I made some of the best friends in my life during those times. As a lonely, only child before my brother arrived, I relished these chances to play with other children. I didn’t notice the colour of their skin because it was the same, give or take a shade or two, as my father’s.
When my parents separated a few years later, the damage from the ’74 floods spreading years into their future, we lost touch with these friends as our lives moved in different directions. It was 10 years before we saw them again, when Dad returned to Australia from abroad and started working with Steve on ATSI Projects for IINA Torres Strait Island Corporation. When the Howard government shut it all down in the ’90s, we lost touch with our Islander family once again, as Dad moved into the Spice Industry.
Fast forward 30 years. To Steve Mam’s funeral. Just recently.
During those lost years, Steve had become one of the Torres Strait Islands’ most revered elders, having represented his nation and people through some very tough times. Tireless Warrior, ATSI Unifier, 2005 NAIDOC Male Elder of the Year, Father, Grandfather, Great-Grandfather and Uncle are just some of the things Steve was known as. His political activism saw him commit his life to Aboriginal and Torres Strait Islanders in Australia, striving for equality, autonomy and economic stability. His enormous heart worked in unity with his incredible mind, for the good of so many.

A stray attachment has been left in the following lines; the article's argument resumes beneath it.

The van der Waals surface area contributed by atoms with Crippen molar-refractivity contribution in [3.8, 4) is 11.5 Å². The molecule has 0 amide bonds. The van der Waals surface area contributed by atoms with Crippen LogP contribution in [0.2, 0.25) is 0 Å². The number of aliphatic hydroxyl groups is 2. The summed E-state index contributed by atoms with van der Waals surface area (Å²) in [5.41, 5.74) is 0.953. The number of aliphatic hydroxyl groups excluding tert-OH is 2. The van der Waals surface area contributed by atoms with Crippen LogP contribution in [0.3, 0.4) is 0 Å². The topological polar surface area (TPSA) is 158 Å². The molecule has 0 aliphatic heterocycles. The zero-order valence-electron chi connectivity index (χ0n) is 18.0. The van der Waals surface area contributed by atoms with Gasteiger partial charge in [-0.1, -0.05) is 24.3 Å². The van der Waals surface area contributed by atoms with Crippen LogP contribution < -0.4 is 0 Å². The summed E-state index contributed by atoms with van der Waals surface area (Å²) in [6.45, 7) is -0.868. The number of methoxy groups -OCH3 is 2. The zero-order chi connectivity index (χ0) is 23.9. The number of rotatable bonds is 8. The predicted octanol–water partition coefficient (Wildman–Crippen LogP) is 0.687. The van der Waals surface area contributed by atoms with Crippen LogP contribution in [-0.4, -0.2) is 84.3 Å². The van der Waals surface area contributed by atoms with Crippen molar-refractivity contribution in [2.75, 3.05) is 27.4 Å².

My Dad reconnected with many old friends at Steve’s wake, as did I. Steve’s wife, Pam, welcomed us both with a warm and loving embrace, despite the lost years, and her own pain and loss, guiding my father to the Elders’ Table when dinner was ready. Not as an honorary guest, but as an Honoured Elder – Uncle Ritchie. Colleague, friend and brother to Uncle Steve.